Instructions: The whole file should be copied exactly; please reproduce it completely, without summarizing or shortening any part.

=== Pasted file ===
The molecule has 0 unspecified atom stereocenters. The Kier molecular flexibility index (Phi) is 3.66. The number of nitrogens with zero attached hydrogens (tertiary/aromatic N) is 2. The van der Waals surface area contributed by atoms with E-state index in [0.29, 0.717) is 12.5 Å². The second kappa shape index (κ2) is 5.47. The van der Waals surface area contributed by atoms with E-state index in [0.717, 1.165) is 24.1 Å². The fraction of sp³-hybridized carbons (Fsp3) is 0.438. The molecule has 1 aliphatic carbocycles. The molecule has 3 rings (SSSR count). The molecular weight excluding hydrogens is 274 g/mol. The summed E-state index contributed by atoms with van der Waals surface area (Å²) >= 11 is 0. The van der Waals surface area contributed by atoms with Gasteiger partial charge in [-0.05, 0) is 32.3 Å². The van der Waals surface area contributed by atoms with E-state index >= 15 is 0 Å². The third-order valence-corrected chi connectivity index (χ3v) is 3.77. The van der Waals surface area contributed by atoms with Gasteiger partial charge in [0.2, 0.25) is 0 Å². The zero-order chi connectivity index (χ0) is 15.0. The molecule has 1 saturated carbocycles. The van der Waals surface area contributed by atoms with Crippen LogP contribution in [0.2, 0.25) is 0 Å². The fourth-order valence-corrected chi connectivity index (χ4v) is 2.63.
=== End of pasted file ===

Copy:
The molecule has 0 unspecified atom stereocenters. The Kier molecular flexibility index (Phi) is 3.66. The number of nitrogens with zero attached hydrogens (tertiary/aromatic N) is 2. The van der Waals surface area contributed by atoms with E-state index in [0.29, 0.717) is 12.5 Å². The second kappa shape index (κ2) is 5.47. The van der Waals surface area contributed by atoms with E-state index in [0.717, 1.165) is 24.1 Å². The fraction of sp³-hybridized carbons (Fsp3) is 0.438. The molecule has 1 aliphatic carbocycles. The molecule has 3 rings (SSSR count). The molecular weight excluding hydrogens is 274 g/mol. The summed E-state index contributed by atoms with van der Waals surface area (Å²) >= 11 is 0. The van der Waals surface area contributed by atoms with Gasteiger partial charge in [-0.05, 0) is 32.3 Å². The van der Waals surface area contributed by atoms with E-state index >= 15 is 0 Å². The third-order valence-corrected chi connectivity index (χ3v) is 3.77. The van der Waals surface area contributed by atoms with Gasteiger partial charge in [0.2, 0.25) is 0 Å². The zero-order chi connectivity index (χ0) is 15.0. The molecule has 1 saturated carbocycles. The van der Waals surface area contributed by atoms with Crippen LogP contribution in [0.2, 0.25) is 0 Å². The fourth-order valence-corrected chi connectivity index (χ4v) is 2.63.